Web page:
Class of 2020 Immersed in Art on Junior Field Trip
On Friday, April 26, the junior class embarked on a field trip to enrich their understanding of the visual and practical arts by learning through experience. Before heading out on their perspective buses the Class of 2020 first got to pick the brain of Loyola music industries professor, John Snyder. Snyder went in-depth on the importance of music as not only an art-form but as a prospering industry where one can express themselves artistically while making a viable living. After a brief Q&A with Snyder, the students split into homerooms and journeyed to one of three stops—New Orleans Museum of Art, YAYA Glass Studio, or the Jesuit Church of the Immaculate Conception.
The first group to visit NOMA got to chow down on beignets from City Park’s Café du Monde before the museum opened up for the day. Once NOMA opened its doors the students were treated to a tour of its vast galleries. Students explored room after room of spectacular artwork, essentially wandering through many different ages of art. They gazed on the gold-leaf laden Byzantine icons of the early Italian Renaissance, where religious themes of sacred geometry and the Madonna and Child were abundant. They then jumped from the 15th-century to the austere Dutch and Flemish still-life paintings of the 17th-century, before moving on to the more well-know impressionist artists of the 19th-century such as Degas, Monet, and Renoir. After exploring 20th-century art such as Picasso’s cubist works and Pollock’s expressive abstractions, they ended their trip through time with the modern workings of Keith Sonnier, whose neon light sculptures lit up stark contrasts between contemporary and traditional art mediums. Juniors then stepped outside into the bright and sunny afternoon and explored the many pathways of the Sydney and Walda Besthoff Sculpture Garden. Each tour group was given a scavenger hunt list to help them identify the many paintings and statues to encourage discussion of the artworks. It was a relaxing and contemplative time before everyone broke for a lunch.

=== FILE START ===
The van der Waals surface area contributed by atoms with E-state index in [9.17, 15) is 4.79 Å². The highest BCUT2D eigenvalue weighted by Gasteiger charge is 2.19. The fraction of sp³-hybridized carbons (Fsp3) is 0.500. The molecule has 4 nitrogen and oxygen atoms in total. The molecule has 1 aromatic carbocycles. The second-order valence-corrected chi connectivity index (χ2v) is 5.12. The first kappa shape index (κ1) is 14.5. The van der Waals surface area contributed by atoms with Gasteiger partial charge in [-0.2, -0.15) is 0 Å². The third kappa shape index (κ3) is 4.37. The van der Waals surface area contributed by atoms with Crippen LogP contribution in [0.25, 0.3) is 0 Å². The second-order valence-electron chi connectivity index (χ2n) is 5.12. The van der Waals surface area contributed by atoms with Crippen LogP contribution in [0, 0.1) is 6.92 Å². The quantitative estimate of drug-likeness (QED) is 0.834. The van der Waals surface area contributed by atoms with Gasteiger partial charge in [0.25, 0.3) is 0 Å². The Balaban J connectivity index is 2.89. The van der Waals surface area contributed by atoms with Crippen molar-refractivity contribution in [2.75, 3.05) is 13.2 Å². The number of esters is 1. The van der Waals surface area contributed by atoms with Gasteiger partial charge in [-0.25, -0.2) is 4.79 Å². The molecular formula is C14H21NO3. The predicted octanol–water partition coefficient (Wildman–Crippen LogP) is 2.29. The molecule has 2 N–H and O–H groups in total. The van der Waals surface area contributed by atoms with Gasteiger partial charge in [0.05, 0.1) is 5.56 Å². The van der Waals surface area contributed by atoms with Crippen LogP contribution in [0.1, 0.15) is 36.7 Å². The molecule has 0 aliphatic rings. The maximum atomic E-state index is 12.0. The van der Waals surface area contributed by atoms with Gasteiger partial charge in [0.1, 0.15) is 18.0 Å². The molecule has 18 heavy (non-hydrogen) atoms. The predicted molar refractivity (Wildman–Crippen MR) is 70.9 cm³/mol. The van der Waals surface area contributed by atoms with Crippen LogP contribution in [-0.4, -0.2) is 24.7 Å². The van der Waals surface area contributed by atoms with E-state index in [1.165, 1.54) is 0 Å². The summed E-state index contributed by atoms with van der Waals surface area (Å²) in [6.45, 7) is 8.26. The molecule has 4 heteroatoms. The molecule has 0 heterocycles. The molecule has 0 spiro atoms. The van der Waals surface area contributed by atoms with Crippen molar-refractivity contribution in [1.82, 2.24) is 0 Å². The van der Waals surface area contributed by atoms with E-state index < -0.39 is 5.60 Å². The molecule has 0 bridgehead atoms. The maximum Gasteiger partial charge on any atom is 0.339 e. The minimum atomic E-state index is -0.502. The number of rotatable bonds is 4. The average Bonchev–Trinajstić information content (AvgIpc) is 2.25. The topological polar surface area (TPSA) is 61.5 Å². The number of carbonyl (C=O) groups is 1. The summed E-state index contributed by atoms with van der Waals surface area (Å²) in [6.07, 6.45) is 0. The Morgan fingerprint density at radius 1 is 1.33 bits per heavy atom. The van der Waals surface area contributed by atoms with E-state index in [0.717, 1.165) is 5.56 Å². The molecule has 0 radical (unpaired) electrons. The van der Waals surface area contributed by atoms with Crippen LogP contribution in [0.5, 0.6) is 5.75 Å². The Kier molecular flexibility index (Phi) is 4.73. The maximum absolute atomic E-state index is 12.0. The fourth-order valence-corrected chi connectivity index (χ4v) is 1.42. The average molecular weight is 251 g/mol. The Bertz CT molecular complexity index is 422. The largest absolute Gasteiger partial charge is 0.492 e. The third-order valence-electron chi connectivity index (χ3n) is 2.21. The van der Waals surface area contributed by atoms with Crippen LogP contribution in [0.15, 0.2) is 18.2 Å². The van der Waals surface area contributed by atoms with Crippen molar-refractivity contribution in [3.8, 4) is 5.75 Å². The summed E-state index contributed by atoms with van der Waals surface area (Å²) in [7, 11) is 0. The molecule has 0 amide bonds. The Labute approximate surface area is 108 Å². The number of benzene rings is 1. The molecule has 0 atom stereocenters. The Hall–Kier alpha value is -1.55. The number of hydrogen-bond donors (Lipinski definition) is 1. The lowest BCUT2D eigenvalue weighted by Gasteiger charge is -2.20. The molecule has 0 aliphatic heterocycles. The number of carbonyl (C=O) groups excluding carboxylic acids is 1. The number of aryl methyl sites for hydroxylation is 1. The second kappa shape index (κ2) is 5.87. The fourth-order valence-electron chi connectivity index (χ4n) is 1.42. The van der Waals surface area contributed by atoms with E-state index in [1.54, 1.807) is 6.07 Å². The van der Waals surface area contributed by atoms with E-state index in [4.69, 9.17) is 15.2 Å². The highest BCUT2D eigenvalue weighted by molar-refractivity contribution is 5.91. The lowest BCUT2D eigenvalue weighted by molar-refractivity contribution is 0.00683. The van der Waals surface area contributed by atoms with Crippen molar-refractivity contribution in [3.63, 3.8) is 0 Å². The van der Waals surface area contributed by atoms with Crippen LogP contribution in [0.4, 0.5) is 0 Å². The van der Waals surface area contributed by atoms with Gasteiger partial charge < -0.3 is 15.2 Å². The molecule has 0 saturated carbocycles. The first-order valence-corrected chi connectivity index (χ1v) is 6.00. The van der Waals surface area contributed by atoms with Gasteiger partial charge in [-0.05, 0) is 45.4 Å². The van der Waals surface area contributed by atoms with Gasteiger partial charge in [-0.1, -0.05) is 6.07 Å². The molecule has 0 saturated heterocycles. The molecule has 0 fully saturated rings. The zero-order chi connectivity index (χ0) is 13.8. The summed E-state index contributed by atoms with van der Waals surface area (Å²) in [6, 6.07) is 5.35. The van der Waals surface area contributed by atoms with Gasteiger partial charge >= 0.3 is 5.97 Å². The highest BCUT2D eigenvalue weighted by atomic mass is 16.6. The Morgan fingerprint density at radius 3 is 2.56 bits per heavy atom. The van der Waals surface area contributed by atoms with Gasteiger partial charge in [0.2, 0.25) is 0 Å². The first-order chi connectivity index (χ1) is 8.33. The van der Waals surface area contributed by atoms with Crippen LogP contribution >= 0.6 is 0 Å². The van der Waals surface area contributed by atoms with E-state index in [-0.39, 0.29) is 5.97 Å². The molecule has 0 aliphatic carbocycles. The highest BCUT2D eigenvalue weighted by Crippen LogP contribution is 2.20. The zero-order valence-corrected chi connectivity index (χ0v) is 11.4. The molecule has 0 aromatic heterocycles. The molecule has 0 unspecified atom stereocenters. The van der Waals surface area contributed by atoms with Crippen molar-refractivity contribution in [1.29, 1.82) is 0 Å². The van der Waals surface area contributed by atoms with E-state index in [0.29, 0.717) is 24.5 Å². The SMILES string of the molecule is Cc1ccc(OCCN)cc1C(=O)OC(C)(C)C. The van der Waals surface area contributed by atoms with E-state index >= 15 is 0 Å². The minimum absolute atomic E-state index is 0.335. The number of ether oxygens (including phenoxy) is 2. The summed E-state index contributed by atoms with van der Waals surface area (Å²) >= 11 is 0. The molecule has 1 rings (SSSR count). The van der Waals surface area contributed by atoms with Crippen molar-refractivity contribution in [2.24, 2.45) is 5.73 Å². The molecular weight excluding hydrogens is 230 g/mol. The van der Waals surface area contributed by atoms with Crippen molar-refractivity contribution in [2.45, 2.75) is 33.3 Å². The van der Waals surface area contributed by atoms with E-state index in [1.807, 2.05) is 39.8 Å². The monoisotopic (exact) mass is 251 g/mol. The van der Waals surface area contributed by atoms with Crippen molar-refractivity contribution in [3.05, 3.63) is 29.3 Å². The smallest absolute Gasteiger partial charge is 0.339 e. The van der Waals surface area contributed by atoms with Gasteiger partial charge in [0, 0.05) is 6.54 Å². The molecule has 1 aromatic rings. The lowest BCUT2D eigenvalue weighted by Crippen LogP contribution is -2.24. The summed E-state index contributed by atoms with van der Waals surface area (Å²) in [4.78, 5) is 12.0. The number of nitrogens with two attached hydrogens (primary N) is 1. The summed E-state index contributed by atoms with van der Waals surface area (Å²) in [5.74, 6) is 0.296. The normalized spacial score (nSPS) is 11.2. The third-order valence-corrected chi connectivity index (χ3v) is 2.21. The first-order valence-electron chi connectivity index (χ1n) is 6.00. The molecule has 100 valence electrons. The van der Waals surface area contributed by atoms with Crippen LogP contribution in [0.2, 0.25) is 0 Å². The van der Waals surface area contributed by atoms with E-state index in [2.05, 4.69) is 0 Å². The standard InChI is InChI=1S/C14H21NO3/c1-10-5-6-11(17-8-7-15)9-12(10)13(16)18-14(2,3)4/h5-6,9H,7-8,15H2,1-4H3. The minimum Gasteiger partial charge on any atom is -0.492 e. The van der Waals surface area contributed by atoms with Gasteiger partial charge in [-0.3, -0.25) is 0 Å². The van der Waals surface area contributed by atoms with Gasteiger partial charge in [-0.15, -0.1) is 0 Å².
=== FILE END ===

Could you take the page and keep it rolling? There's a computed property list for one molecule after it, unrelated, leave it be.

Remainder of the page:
After lunch students made their way to their second stop—YAYA (Young Aspirations Young Artists) Glass studio, a New Orleans-nonprofit founded in 1988 that offers classes and after-school programs to local children and teenagers. The spacious warehouse studio offered juniors a front row seat to watch as glass artisans, Charity Poskitt and Solange Ledwith, formed glass into many beautiful shapes. Outfitted with tools that ancient Venetian glass-makers of Murano would have used, Poskitt and Ledwith pulled super-heated glass out of the molten furnaces. They then proceeded to blow and shape into life a purple bowl-vase. While they demonstrated the art of glass blowing, they educated juniors on the properties of glass, the history of glass blowing, and the use of glass-blowing in the modern era.
The final stop for some students was the Jesuit Church of the Immaculate Conception. Sitting in the intricate, cast-iron pews the juniors experienced a homecoming of sorts, as the church is located at the site of the original Jesuit school on the corner of Baronne and Common Streets. Many of the architectural elements of the church date back to the 1850s, when the yellow fever epidemic ravaged New Orleans and substantial European immigrant populations settled in the city. The church’s architect Fr. John Cambiaso, S.J., was highly influenced by the Moorish architectural style from his time spent teaching at a university in Spain. An art and history lesson was given by Fr. Anthony McGinn, S.J.